Gearfire is a website that is written by students for students. Geoff Ruddock and Jordan Slaman founded the site in 2006, and the blog has been expanding ever since. Today, Gearfire openly invites students to apply as writers for their website. The basic theme of the blog is to have multiple student authors writing articles that are aimed at helping other students attain academic success. Some of the topics on Gearfire include practical tips likegetting more juice out of your laptop batteries and more academics-focused topics such as the best academic software for students.
For students, by students
One of the unique aspects of Gearfire is the concept of having students writing for students. When you have students writing for other students, you can be sure that the topics are not only up-to-date, but also that the topics are relevant and meaningful to the reader. Furthermore, the voice and perspective of the articles are easy for the readers to understand, because students are used to talking to and dealing with other students. In terms of design and layout, Gearfire does a well-enough job of organizing the site so that first-time visitors can easily understand what the purpose of the site is and how to navigate the blog and its entries.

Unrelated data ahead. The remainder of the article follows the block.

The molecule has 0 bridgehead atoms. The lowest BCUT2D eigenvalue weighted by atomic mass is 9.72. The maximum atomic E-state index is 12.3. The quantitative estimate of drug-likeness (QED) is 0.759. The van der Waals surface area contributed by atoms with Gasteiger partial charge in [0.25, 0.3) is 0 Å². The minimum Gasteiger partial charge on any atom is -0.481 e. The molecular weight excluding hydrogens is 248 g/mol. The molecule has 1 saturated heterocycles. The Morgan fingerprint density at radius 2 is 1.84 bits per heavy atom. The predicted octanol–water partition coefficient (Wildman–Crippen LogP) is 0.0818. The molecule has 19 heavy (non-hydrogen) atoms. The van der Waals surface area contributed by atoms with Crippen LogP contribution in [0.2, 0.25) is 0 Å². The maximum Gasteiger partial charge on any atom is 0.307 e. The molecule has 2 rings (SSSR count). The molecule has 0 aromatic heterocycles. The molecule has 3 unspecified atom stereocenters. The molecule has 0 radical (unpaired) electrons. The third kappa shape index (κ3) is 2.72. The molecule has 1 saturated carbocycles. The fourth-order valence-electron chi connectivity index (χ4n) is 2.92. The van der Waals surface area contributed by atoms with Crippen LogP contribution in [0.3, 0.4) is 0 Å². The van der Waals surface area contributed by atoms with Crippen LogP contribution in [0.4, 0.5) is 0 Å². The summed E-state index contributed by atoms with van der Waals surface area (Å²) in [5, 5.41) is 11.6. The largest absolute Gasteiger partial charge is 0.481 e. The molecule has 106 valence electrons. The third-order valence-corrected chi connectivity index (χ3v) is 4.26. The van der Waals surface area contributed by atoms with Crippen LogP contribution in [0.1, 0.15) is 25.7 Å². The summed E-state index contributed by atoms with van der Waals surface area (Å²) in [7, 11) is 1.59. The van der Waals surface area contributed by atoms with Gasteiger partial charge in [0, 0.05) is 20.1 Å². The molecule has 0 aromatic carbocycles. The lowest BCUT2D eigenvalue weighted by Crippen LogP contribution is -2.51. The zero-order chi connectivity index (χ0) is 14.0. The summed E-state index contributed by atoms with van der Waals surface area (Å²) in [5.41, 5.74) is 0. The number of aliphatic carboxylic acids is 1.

Factors that douse Gearfire’s flames
Although Gearfire has a good concept and a decent layout, there are a few factors that make the blog less attractive and appealing. First and foremost, perhaps the biggest problem of the blog is that there isn’t enough content on the site. To get more traffic it will be important for Gearfire to ramp up its content production. Second, the site looks too generic. One of my pet peeves when it comes to blogs is when the site looks run-of-the-mill. When I first read the name “Gear Fire,” it conjures images of steampunk style, flames, and just a general feel of being fiery and exciting. When I look at the page, however, all the flames and excitement just die down like an ember immersed in water.